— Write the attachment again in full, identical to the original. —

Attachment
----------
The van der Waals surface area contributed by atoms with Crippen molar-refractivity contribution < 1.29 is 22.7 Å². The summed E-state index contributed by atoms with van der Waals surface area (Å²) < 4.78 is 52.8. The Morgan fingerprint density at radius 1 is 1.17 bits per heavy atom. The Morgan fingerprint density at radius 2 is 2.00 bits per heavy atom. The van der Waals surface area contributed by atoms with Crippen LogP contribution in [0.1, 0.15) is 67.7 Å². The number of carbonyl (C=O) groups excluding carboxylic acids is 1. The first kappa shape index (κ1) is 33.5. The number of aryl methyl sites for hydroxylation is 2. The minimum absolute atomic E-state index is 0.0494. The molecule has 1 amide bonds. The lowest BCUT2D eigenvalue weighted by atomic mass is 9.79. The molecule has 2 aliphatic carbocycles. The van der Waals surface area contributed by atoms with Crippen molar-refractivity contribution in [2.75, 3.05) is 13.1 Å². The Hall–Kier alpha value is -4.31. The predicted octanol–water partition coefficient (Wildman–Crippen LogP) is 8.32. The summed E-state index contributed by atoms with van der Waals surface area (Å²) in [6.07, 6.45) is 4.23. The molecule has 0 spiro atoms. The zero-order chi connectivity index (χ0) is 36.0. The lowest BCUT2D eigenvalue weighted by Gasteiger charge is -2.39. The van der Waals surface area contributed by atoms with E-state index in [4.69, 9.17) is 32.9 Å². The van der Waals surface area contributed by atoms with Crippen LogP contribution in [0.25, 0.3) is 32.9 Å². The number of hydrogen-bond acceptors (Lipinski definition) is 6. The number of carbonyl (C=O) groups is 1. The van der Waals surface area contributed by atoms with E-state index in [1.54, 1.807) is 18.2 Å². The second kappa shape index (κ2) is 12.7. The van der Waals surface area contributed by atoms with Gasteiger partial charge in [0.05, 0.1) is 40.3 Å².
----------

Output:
The van der Waals surface area contributed by atoms with Crippen molar-refractivity contribution < 1.29 is 22.7 Å². The summed E-state index contributed by atoms with van der Waals surface area (Å²) < 4.78 is 52.8. The Morgan fingerprint density at radius 1 is 1.17 bits per heavy atom. The Morgan fingerprint density at radius 2 is 2.00 bits per heavy atom. The van der Waals surface area contributed by atoms with Crippen LogP contribution in [0.1, 0.15) is 67.7 Å². The number of carbonyl (C=O) groups excluding carboxylic acids is 1. The first kappa shape index (κ1) is 33.5. The number of aryl methyl sites for hydroxylation is 2. The minimum absolute atomic E-state index is 0.0494. The molecule has 1 amide bonds. The lowest BCUT2D eigenvalue weighted by atomic mass is 9.79. The molecule has 2 aliphatic carbocycles. The van der Waals surface area contributed by atoms with Crippen molar-refractivity contribution in [2.75, 3.05) is 13.1 Å². The Hall–Kier alpha value is -4.31. The predicted octanol–water partition coefficient (Wildman–Crippen LogP) is 8.32. The summed E-state index contributed by atoms with van der Waals surface area (Å²) in [6.07, 6.45) is 4.23. The molecule has 0 spiro atoms. The zero-order chi connectivity index (χ0) is 36.0. The lowest BCUT2D eigenvalue weighted by Gasteiger charge is -2.39. The van der Waals surface area contributed by atoms with E-state index in [4.69, 9.17) is 32.9 Å². The van der Waals surface area contributed by atoms with Crippen LogP contribution in [0.25, 0.3) is 32.9 Å². The number of hydrogen-bond acceptors (Lipinski definition) is 6. The number of carbonyl (C=O) groups is 1. The van der Waals surface area contributed by atoms with E-state index in [1.54, 1.807) is 18.2 Å². The second kappa shape index (κ2) is 12.7. The van der Waals surface area contributed by atoms with Gasteiger partial charge in [0.05, 0.1) is 40.3 Å².